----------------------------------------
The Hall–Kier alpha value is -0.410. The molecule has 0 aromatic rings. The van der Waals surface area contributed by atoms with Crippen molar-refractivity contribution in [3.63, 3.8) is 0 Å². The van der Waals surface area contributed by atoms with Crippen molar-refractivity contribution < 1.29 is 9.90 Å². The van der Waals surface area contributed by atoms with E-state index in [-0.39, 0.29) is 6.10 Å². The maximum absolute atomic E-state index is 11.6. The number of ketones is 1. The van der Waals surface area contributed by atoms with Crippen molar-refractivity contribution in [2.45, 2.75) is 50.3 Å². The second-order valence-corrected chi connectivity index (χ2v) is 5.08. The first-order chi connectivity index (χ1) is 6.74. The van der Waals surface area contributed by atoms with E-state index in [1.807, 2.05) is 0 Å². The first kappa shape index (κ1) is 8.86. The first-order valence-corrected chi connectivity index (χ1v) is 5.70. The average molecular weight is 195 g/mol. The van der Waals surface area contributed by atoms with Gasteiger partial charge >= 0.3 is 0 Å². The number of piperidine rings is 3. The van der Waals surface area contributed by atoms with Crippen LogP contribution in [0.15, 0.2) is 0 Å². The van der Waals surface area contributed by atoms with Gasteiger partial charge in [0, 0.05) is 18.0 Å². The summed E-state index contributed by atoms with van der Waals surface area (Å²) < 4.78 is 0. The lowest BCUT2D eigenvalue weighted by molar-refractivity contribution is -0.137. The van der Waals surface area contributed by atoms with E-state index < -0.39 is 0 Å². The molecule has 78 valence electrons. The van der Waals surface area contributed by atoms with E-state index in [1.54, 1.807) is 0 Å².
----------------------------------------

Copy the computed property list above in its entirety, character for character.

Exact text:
The Hall–Kier alpha value is -0.410. The molecule has 0 aromatic rings. The van der Waals surface area contributed by atoms with Crippen molar-refractivity contribution in [3.63, 3.8) is 0 Å². The van der Waals surface area contributed by atoms with Crippen molar-refractivity contribution < 1.29 is 9.90 Å². The van der Waals surface area contributed by atoms with E-state index in [-0.39, 0.29) is 6.10 Å². The maximum absolute atomic E-state index is 11.6. The number of ketones is 1. The van der Waals surface area contributed by atoms with Crippen molar-refractivity contribution in [2.45, 2.75) is 50.3 Å². The second-order valence-corrected chi connectivity index (χ2v) is 5.08. The first-order chi connectivity index (χ1) is 6.74. The van der Waals surface area contributed by atoms with E-state index in [1.807, 2.05) is 0 Å². The first kappa shape index (κ1) is 8.86. The first-order valence-corrected chi connectivity index (χ1v) is 5.70. The average molecular weight is 195 g/mol. The van der Waals surface area contributed by atoms with Gasteiger partial charge >= 0.3 is 0 Å². The number of piperidine rings is 3. The van der Waals surface area contributed by atoms with Crippen LogP contribution in [0.15, 0.2) is 0 Å². The van der Waals surface area contributed by atoms with Gasteiger partial charge in [0, 0.05) is 18.0 Å². The summed E-state index contributed by atoms with van der Waals surface area (Å²) < 4.78 is 0. The lowest BCUT2D eigenvalue weighted by molar-refractivity contribution is -0.137. The van der Waals surface area contributed by atoms with E-state index < -0.39 is 0 Å². The molecule has 78 valence electrons. The van der Waals surface area contributed by atoms with E-state index in [1.54, 1.807) is 0 Å².